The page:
So, what are the fence posts of your life?  When I hear this question it conjures up in my mind what it must be like to be a hired hand on one of those sprawling cattle ranches in Wyoming.  Maybe I watched too many Western movies as a kid but I can just see one of those Marlboro-man type cowboys sitting tall in the saddle riding out on the range to tend to one of the perimeter fences on the ranch.  Maintaining the fences in tip top shape was paramount to keeping the cattle from wandering off while attempting to keep those whose intent it was to poach or kill the cattle out.  As I reminisce on some of these fonder memories of growing up I’m reminded anew that in order for the fence to fulfill its intended purpose there had to be a series of fence posts that were systematically positioned to hold the fence firmly in place.  

Recently, I’ve been reminded of the parallel of this illustration to my life.  Just how intentional have I been to see to it that the “fence posts” of my life can stand up to the pressures brought about by those forces that would want to replay those all too common negative voices of doubt over and over in my mind.  You know those forces that would seemingly want to poach the blessings right out of our life.  Just how thoughtfully have I gone about insuring that I have firmly set the proper “fence posts” in place to remind me of all that is good and right in my life.  Those “fence posts” that help me see the ever present grace that is bestowed upon me each and every day.  How about this question; do I have the perimeter of my life appropriately guarded with the necessary “fence posts” of frequent examination and accountability needed to keep me from wandering astray?  It seems the questions for me could go on and on.  How is it though with you?  Have you considered recently the “fence posts” you have in place that are foundational to your life?  Are they firmly established and maintained with fervent intentionality? Perhaps it’s time for each of us to saddle up and tend to our fences.  Come to think of it the best place to start may be by simply mending some of the fences in our life.  Peace.                               

So, what kind of refrigerator do you have?  You’re probably thinking what on earth does this question have to do with anything?  After all there seems to be only a handful of options that would qualify as the answer to this question.  Can you think of them; top freezer, bottom freezer, built-in and then the best one of all…the side-by-side.  While this style name does in fact give us a good description of one of the most common refrigerators on the market that’s not what I would like for us to focus on today.  I’d like to spend a few minutes and tell you about another type of side by side refrigerator of sorts…a refrigerator friend.  You know that person that comes to your door, let’s themselves in (without knocking), heads straight to the refrigerator to get something to eat (without asking), then proceeds to sit down on your couch as if they belong there.  You look at them, they look at you and you enter into a seamless conversation without the slightest hint of being bothered by what just occurred in the privacy of your home.  It’s one of those special friendships that was just meant to be. I wonder if you’ve ever had a friend like that.  Well, my life was blessed by the opportunity to have such a friend for over nineteen years until his untimely passing a few years ago.  His name was Scott.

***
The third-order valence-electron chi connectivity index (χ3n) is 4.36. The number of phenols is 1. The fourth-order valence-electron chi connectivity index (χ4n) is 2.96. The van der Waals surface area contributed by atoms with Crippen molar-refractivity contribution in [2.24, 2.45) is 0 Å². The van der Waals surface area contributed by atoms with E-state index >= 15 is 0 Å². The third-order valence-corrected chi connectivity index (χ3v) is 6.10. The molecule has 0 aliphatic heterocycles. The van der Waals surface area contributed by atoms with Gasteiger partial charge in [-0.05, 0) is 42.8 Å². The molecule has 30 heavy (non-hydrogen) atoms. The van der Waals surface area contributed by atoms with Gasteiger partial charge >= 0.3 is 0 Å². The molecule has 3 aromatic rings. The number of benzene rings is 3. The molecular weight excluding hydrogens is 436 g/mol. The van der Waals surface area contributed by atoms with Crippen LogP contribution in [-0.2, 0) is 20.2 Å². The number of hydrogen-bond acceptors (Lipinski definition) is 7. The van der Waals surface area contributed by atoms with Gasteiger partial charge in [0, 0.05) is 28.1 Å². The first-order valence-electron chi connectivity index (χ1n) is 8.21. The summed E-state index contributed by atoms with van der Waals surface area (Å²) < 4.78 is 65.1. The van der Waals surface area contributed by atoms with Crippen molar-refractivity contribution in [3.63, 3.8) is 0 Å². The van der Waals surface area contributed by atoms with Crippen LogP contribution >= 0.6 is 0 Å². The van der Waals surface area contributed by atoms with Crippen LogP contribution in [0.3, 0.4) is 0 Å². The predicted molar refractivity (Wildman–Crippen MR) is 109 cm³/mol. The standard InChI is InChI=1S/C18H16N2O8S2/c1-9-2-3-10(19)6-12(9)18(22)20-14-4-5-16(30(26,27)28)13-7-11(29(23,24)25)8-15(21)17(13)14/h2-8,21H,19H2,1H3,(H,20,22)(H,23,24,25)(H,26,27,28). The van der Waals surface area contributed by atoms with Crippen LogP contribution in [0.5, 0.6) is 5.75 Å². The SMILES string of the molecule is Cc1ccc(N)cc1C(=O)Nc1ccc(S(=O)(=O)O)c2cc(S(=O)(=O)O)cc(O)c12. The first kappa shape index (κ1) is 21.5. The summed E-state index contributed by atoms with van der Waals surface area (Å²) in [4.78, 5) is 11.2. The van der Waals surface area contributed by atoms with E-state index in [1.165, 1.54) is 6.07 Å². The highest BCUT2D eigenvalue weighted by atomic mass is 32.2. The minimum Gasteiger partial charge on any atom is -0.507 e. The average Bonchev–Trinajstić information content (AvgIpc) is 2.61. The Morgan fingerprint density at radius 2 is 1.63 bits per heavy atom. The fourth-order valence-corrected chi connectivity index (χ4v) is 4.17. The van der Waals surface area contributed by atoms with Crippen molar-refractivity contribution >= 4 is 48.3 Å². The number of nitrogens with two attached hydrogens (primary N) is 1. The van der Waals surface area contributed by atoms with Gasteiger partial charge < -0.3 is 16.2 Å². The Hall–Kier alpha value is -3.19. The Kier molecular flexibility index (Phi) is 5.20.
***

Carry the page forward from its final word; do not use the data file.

By my calculations God gave us over seven thousand hours together in some form or fashion. Together we knew each other at the soul level.  Over the years we shared and forged much of our life’s fabric together.  Together, we sharpened each other.   Scott loved me well as a friend and I loved (and trusted him) completely. We left nothing on the table even as our relationship here on earth was ending!  Scott was my go to guy.  We had a deep and abiding friendship that was seasoned and matured by countless hours together, the effects of brokenness and the triumphs of restoration.  Our friendship stood the test of time. My friendship with Scott blessed my life with:

  • A place to satisfy my longings for simplicity and contentment
  • A place to plumb the depths of transparency
  • A place to find comfort and safety amongst the very real fears and anxieties of my life
  • A place to be held accountable to the temptations of my sinful nature
  • A place where I could understand and embrace my true worth as a child of God
  • A place to be free to be myself
  • A place to simply find rest

Who do you have in your life that is standing with you as you navigate the journey of life? While it is indeed one of life’s most uncommon treasures my sincerest hope is that you would be blessed beyond your deepest longing for such a friend.  It’s a rare find but in the end it’s the only way to do this thing we call life…side-by-side.  Peace.